Rarely has a remake felt more contractually obligated than the 2015 version of Poltergeist.
There is a self-assurance in Isabelle Huppert that defies all explanation. I interviewed her in 1977, asking her how she got her start in the movies. She knocked on the door of a Paris studio, she said, and announced, "I am here." Was she kidding? I peered at her. I thought not.
In Michael Haneke's "The Piano Teacher," which won three awards at Cannes 2001 (best actress, actor and film), she plays a bold woman with a secret wound. She is Erika Kohut, 40ish, a respected instructor at a conservatory of music in Vienna. Demanding, severe, distant, unsmiling, she leads a secret life of self-mutilation. That she sleeps in the same bed with her domineering mother is no doubt a clue--but to what? Erika is fascinated with the sexual weaknesses and tastes of men. There is a scene where she visits a porn shop in Vienna, creating an uncomfortable tension by her very presence. The male clients are presumably there to indulge their fantasies about women, but faced with a real one, they look away, disturbed or ashamed. If she were obviously a prostitute, they could handle that, but she's apparently there to indulge her own tastes, and that takes all the fun out of it, for them. She returns their furtive glances with a shriveling gaze.
She has a handsome young student named Walter (Benoit Magimel). She notices him in a particular way. They have a clash of wills. He makes it clear he is interested in her. Not long after, in one of the school's restrooms, they have a sexual encounter--all the more electrifying because while she shocks him with her brazen behavior, she refuses to actually have sex with him. She wants the upper hand.
What games does she want to play? A detailed and subtle plan of revenge against her mother is involved, and Walter, who is not really into sadomasochism, allows himself to be enlisted out of curiosity, or perhaps because he hopes she will yield to him at the end of the scenario. Does it work out that way? Some audience members will dislike the ending, but with a film like this any conventional ending would be a cop-out.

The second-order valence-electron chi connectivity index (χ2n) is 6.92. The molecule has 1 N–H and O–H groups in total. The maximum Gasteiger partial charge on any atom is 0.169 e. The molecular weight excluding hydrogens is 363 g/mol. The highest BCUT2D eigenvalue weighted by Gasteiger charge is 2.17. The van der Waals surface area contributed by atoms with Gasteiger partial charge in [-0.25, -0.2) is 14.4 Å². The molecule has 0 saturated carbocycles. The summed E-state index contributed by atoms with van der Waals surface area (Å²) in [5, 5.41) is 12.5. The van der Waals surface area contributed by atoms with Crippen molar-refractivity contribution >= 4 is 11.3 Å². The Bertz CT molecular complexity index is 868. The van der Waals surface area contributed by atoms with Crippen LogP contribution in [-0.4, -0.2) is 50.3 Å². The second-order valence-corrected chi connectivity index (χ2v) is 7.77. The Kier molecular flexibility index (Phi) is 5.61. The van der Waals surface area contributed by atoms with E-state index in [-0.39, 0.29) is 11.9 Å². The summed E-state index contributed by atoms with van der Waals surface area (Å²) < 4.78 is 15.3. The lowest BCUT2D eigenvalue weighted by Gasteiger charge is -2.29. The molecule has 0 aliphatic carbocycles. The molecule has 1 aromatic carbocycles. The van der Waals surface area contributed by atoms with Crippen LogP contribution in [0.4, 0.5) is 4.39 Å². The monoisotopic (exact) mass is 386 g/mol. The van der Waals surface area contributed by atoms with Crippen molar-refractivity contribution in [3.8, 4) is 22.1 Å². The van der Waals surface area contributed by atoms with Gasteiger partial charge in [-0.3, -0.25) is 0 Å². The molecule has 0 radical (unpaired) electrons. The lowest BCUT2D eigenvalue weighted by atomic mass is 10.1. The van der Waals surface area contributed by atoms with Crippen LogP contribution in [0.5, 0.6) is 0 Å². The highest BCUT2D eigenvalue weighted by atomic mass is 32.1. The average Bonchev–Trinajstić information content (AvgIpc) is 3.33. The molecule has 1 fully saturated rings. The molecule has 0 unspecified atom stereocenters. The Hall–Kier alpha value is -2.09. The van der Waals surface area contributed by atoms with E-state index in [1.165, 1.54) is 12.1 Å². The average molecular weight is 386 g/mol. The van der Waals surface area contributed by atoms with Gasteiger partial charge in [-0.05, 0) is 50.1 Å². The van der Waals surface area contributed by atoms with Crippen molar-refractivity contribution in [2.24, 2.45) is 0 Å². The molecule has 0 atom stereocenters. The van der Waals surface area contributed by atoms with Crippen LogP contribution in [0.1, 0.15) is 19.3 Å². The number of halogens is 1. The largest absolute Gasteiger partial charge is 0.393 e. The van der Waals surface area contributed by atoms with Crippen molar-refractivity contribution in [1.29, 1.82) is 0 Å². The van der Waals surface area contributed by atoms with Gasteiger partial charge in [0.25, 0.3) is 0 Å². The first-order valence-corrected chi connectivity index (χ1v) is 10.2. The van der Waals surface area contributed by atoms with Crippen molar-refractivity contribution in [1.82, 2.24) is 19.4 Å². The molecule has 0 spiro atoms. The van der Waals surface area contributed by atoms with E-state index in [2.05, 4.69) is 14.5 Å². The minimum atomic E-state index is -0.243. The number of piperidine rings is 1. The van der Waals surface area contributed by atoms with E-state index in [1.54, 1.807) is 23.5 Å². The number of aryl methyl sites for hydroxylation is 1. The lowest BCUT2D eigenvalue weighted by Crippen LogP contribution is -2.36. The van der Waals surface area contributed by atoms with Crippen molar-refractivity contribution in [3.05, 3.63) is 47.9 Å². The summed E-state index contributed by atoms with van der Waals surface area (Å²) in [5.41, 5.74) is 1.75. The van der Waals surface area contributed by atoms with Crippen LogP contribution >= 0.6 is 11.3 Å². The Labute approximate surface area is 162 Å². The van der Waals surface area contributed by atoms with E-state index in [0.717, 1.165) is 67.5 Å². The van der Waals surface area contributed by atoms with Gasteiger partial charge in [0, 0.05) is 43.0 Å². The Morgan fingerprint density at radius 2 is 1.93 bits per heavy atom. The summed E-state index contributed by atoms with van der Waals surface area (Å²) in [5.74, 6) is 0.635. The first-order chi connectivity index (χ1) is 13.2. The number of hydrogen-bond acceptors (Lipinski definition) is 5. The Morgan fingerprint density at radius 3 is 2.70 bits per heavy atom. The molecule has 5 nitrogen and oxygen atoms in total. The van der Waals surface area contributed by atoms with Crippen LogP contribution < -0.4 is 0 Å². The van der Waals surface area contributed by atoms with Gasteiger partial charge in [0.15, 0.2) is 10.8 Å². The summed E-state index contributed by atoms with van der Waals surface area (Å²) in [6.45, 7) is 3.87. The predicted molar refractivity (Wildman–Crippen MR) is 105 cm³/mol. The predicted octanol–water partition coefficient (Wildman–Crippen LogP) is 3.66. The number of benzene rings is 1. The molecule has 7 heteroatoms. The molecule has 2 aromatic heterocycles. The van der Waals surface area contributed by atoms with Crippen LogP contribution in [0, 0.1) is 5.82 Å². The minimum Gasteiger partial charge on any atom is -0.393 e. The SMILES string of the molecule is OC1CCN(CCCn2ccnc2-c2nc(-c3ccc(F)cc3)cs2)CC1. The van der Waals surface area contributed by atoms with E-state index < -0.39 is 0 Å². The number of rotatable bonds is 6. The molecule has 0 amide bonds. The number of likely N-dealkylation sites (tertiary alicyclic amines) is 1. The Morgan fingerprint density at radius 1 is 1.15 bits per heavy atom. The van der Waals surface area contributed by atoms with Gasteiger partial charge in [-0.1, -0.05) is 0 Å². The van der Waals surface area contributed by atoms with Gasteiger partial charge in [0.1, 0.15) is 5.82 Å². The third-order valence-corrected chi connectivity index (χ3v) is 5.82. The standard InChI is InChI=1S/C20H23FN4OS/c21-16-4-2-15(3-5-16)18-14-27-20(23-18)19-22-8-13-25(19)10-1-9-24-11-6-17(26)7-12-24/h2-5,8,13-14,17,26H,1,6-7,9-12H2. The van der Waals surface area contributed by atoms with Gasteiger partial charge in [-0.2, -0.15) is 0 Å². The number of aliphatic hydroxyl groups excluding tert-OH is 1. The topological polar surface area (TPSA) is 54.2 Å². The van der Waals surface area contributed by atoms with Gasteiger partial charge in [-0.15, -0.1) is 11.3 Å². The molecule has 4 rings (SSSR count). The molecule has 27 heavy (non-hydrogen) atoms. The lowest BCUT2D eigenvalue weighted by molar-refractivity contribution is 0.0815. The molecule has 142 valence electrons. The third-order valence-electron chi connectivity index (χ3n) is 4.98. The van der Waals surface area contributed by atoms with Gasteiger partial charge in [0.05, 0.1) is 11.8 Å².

Most sexual relationships in the movies have a limited number of possible outcomes, but this one is a mystery. Another mystery is, what's wrong with Erika? She is not simply an adventuress, a sexual experimenter, a risk-taker. Some buried pathology is at work. Walter's idle thoughts about an experienced older woman have turned into nightmares about experiences he doesn't even want to know about.
Huppert often plays repressed, closed-off, sexually alert women. At 47, she looks curiously as she did at 22; she is thin, with fine, freckled skin that does not seem to weather, and seems destined to be one of those women who was never really young and then never really ages. Many of her roles involve women it is not safe to scorn. Magimel won his best actor award for standing up to her force. He doesn't play the standard movie character we'd expect in this role (the immature twentysomething boy who flowers under the tutelage of an older woman). Instead, he's a capable, confident young man who thinks he has met hidden wildness and then finds it is madness.
The movie seems even more highly charged because it is wrapped in an elegant package. These are smart people. They talk about music as if they understand it, they duel with their minds as well as their bodies, and Haneke photographs them in two kinds of spaces: Sometimes they're in elegant, formal conservatory settings, and at other times in frankly vulgar places where quick release can be snatched from strangers. There is an old saying: Be careful what you ask for, because you might get it. "The Piano Teacher" has a more ominous lesson: Be especially careful with someone who has asked for you.
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